Fred Kaplan gives the history up-to-now of America's policy toward the use of nuclear weapons.
Governments have always been pretty good at killing people; some, like the bad old USSR, Nazi Germany, and Red China, have been exceptionally good at murdering their own people.
But for the past 75 years or so, thanks to E = mc2, our governments have had the technology to "improve" their death-dealing technologies by (probably) a couple orders of magnitude. And while dealing death to civilian populations was once seen to be an off-limit atrocity even in wartime, it became an accepted (albeit controversial) tool by both sides in WW2. And since then it has become a given fact of life.
But wait, it gets better. By which I mean worse: the whole shebang can be set off by one person. And maybe by accident.
So it's an interesting, but also a scary and possibly depressing topic. This book discusses the history of how nuclear weapons policy has developed over the years: targeting strategies, escalation and de-escalation scenarios, arms control efforts, proliferation, risk mitigation, and so on.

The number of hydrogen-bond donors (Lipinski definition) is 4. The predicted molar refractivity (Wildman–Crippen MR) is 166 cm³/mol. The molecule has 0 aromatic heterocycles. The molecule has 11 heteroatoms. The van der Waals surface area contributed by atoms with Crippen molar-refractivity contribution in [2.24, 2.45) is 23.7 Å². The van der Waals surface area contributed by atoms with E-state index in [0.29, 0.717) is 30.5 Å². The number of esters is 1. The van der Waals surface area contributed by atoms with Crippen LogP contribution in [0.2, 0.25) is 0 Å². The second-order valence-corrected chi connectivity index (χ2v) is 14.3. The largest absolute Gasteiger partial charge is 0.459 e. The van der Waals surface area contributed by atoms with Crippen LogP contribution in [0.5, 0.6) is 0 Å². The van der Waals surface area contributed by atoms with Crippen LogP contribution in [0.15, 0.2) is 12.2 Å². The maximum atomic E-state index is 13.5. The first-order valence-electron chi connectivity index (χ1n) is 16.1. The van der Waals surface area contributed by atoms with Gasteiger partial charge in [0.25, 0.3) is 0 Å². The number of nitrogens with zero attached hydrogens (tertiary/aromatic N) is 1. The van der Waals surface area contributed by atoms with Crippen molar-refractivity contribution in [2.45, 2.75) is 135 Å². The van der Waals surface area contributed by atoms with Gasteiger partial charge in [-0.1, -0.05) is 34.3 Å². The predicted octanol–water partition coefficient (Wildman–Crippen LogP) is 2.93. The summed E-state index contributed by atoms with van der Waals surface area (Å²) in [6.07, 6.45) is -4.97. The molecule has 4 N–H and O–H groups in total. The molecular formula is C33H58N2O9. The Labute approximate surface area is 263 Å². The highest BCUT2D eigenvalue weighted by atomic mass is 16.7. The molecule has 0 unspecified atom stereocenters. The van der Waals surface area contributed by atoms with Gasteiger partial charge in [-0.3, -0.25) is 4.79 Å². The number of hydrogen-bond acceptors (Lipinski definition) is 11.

As it turns out, our atomic war-fighting "strategy" for a number of years was pretty much "fire everything you've got at the bad guys as quickly as possible." With the near certainty that the bad guys were going to do the same.
The book is marred somewhat by the author's obvious partisanship. Pretty much all the Republicans are dimwitted, oblivious, or probably dangerous madmen. Democrats are on the side of the angels, but even when they're in power their peacekeeping efforts are continually getting thwarted by the Dr. Strangeloves and Jack D. Rippers who have a real yen for nuking the Commies until they glow.
And of course, Donald J. Trump, with his combination of willful ignorance, stupidity, and impulsive lunacy is probably gonna get us all killed. Or at the very least, a whole bunch of Koreans.
That's a slight exaggeration of the author's caricatures, but only slight.
Kaplan has done an impressive amount of historical research, digging into the declassified archives of the 1950s and 1960s. Unfortunately, but somewhat understandably, nearly all his digging is into the American side of things; there's very little insight into what the Russians are doing concurrently. I suspect there has to be some reason why we made the decisions the way we did, but Kaplan's weak on that score.
It's a brand new book that I picked up at the library on impulse, I'll be interested to read some critical reviews.